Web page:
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UAA changes baseball and softball conference scheduling

With+the+change+in+conference+scheduling%2C+Mather+Park+and+Nobby%E2%80%99s+Ballpark+will+host+UAA+competition+for+the+first+time+ever.+%0A
With the change in conference scheduling, Mather Park and Nobby’s Ballpark will host UAA competition for the first time ever.

With the change in conference scheduling, Mather Park and Nobby’s Ballpark will host UAA competition for the first time ever.

Ishita Gupta/Observer

Ishita Gupta/Observer

With the change in conference scheduling, Mather Park and Nobby’s Ballpark will host UAA competition for the first time ever.

Eddie Kerekes, Sports Editor

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Consistent temperatures in the 50s can only mean that spring is just around the corner. And with the start of spring comes the start of the baseball and softball seasons. In preparation for the new season, Spartan fans may have discovered something different about the schedules for both teams. The annual University Athletic Association (UAA) Championship Tournament is missing. Instead, all conference matchups take place throughout the season.

This is no mistake. The UAA changed the format of its conference play from a tournament to a round-robin schedule. In March and April teams will play each other in a four game weekend series at the ballparks of the member institutions. The Spartans baseball team will host Brandeis University and Washington University in St. Louis (WashU), while the softball team hosts Emory University, New York University and the University of Chicago. It will mark the first time ever that Case Western Reserve University will host UAA games at either Mather Park or Nobby’s Ballpark.

To the casual fan the shift may seem sudden, but plans have been in the works for at least four years.

According to UAA Executive Director Dick Rasmussen, “The change in the UAA baseball and softball schedule … is the result of a two-year, comprehensive review of all UAA competition, programs, policies and governance that was completed two years ago.”

Spartans baseball Head Coach Matt Englander added the UAA coaches originated the idea before it was finally approved by the conference.

The major impetus for the change was the increasing challenges in scheduling non-conference games faced by many, if not all, of the head coaches.

“It was getting really, really difficult to make a schedule as all the teams around us that are in conferences play on the weekends,” said Englander. “It was next to impossible to find weekend games, and that’s just not something that we can ask our kids to do, play tons of midweek games with the class schedules and things like that. It was born out of that need to play on weekends and have a stable schedule for weekends.”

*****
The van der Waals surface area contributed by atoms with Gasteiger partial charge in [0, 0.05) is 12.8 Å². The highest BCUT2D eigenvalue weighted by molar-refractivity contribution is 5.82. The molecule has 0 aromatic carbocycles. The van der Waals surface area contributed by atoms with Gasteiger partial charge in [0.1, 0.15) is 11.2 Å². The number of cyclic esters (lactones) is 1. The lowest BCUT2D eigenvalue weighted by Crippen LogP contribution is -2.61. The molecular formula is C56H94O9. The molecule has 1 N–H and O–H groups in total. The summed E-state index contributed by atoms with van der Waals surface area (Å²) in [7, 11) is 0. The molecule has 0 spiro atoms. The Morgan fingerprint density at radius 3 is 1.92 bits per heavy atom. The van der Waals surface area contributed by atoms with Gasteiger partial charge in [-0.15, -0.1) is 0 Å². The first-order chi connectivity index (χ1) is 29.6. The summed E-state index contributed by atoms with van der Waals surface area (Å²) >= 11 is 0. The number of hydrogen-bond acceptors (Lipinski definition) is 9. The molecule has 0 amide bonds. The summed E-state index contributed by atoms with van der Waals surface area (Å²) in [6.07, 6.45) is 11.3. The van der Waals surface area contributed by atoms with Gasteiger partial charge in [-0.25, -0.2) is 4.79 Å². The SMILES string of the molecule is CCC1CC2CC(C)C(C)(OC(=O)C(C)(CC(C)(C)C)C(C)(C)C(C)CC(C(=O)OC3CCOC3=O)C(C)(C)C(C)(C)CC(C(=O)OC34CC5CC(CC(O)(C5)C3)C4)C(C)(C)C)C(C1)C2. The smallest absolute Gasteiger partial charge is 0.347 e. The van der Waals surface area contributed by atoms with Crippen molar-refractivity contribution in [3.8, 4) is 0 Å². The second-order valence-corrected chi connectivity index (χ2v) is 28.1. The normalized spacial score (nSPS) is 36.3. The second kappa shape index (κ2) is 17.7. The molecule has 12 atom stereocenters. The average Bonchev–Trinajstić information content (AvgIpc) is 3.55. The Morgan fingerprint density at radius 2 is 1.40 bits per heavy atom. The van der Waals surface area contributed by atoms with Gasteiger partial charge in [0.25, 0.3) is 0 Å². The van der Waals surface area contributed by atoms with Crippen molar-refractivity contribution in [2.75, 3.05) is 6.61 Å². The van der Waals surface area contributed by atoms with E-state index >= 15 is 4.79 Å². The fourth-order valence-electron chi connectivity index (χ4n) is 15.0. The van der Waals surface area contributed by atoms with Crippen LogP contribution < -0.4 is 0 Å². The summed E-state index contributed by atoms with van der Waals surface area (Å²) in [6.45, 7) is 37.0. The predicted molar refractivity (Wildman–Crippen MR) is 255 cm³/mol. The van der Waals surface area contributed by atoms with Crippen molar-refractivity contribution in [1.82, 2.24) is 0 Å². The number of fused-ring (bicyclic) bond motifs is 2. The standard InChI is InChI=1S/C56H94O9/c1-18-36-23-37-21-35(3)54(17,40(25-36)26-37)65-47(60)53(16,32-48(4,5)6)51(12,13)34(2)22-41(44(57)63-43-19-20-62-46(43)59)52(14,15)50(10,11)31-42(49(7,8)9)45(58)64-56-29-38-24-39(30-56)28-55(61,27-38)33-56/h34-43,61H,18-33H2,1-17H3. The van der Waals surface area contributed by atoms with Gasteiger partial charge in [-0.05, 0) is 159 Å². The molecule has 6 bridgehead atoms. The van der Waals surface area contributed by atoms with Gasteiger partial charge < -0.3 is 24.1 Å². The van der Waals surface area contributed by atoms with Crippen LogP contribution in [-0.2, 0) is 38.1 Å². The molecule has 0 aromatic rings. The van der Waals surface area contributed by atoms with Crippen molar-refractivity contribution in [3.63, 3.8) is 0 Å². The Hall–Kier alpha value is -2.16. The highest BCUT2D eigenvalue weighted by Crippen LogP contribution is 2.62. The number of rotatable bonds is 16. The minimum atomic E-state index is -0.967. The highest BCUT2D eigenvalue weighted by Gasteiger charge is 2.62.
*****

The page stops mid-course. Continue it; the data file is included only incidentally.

In 2016, eight of the baseball team’s 32 non-conference games were played on weekdays, as were 10 of the softball team’s 30 non-conference games. This season those numbers drop to six and nine, respectively.

“UAA teams also routinely ran into issues with regional opponents cancelling games in order to make up rained out games in their own conferences,” Rasmussen added.  

Sports Information Director and Assistant Athletic Director Jon Schwartz reasoned that some of the scheduling difficulties came from increased conference realignment over the past few years.

Another reason for the change was the increase in exposure to other UAA teams it provided. In the past, the baseball teams played just eight conference games and softball teams played eight or 10. In 2017, the numbers double, with the baseball team playing 16 conference games and softball playing 20.

“[The new schedule] provides a closer association with the other UAA schools for almost the entire season,” said Rasmussen.

The change reflected “a desire among student-athletes, coaches, administrators and others to enable baseball and softball student-athletes to experience the same kind of season-long association with other teams in the conference.”

Englander was one of the coaches who shared that desire. After pointing out that his team only faced WashU once during the previous season, he said the new schedule allows the team to better gauge where they stack up in the conference.

“The ability to match up [similar starters], it’s going to make it a really fun weekend every time we play, but it’s also a much better barometer of who stands where in the league,” Englander said.

The only downside to the change is the possible increase in weather-related postponements. Spring weather is unpredictable, especially in cold weather cities like Cleveland and New York. Rasmussen said the scheduling committee “tried to anticipate those [postponement] situations and to minimize their occurrences.” He said they projected the schedule backward over past seasons to see how many games were affected by weather, structured the weekend series so that any Friday rainouts could be made up on Saturday and structured the schedule to take advantage of the warmth of Atlanta—Emory’s city—and St. Louis—WashU’s city—early on.

Though Spartans players and their fans no longer get to enjoy the warmth of Florida baseball anymore, they finally do get to see other UAA universities’ ballparks. Plus they get to witness those same teams at CWRU’s friendly fields in a never-before-seen event. Their first chance will be March 21, when the softball team takes on Kenyon College. The baseball team begins their home slate 10 days later against Brandeis.

 

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UAA changes baseball and softball conference scheduling